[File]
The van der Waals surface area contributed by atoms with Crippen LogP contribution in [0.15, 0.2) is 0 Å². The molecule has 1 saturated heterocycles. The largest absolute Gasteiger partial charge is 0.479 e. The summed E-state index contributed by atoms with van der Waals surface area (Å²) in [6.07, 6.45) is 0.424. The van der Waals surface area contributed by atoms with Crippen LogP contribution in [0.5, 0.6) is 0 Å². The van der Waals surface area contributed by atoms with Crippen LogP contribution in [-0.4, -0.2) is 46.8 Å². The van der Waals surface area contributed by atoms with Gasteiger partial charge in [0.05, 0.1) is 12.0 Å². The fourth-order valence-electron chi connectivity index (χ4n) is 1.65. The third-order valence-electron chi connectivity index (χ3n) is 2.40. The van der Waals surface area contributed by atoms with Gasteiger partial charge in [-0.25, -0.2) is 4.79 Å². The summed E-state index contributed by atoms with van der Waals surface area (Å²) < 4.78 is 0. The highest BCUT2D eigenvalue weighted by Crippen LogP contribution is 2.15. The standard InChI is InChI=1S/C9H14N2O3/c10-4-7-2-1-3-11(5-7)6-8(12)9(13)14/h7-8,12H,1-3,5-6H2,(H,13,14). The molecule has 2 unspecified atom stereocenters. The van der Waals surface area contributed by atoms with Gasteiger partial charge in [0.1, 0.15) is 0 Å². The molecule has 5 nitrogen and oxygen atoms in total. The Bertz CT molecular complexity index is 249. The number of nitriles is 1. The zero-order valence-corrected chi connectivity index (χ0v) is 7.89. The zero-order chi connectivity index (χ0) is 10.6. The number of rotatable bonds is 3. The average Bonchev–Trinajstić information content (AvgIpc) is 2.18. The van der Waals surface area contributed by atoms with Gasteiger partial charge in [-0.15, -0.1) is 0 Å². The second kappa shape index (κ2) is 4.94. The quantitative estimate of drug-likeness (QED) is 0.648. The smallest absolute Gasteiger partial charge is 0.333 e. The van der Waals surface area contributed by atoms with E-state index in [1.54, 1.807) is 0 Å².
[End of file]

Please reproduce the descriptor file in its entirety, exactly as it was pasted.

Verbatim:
The van der Waals surface area contributed by atoms with Crippen LogP contribution in [0.15, 0.2) is 0 Å². The molecule has 1 saturated heterocycles. The largest absolute Gasteiger partial charge is 0.479 e. The summed E-state index contributed by atoms with van der Waals surface area (Å²) in [6.07, 6.45) is 0.424. The van der Waals surface area contributed by atoms with Crippen LogP contribution in [0.5, 0.6) is 0 Å². The van der Waals surface area contributed by atoms with Crippen LogP contribution in [-0.4, -0.2) is 46.8 Å². The van der Waals surface area contributed by atoms with Gasteiger partial charge in [0.05, 0.1) is 12.0 Å². The fourth-order valence-electron chi connectivity index (χ4n) is 1.65. The third-order valence-electron chi connectivity index (χ3n) is 2.40. The van der Waals surface area contributed by atoms with Gasteiger partial charge in [-0.25, -0.2) is 4.79 Å². The summed E-state index contributed by atoms with van der Waals surface area (Å²) < 4.78 is 0. The highest BCUT2D eigenvalue weighted by Crippen LogP contribution is 2.15. The standard InChI is InChI=1S/C9H14N2O3/c10-4-7-2-1-3-11(5-7)6-8(12)9(13)14/h7-8,12H,1-3,5-6H2,(H,13,14). The molecule has 2 unspecified atom stereocenters. The van der Waals surface area contributed by atoms with Gasteiger partial charge in [0.1, 0.15) is 0 Å². The molecule has 5 nitrogen and oxygen atoms in total. The Bertz CT molecular complexity index is 249. The number of nitriles is 1. The zero-order valence-corrected chi connectivity index (χ0v) is 7.89. The zero-order chi connectivity index (χ0) is 10.6. The number of rotatable bonds is 3. The average Bonchev–Trinajstić information content (AvgIpc) is 2.18. The van der Waals surface area contributed by atoms with Gasteiger partial charge in [-0.15, -0.1) is 0 Å². The second kappa shape index (κ2) is 4.94. The quantitative estimate of drug-likeness (QED) is 0.648. The smallest absolute Gasteiger partial charge is 0.333 e. The van der Waals surface area contributed by atoms with E-state index in [1.54, 1.807) is 0 Å².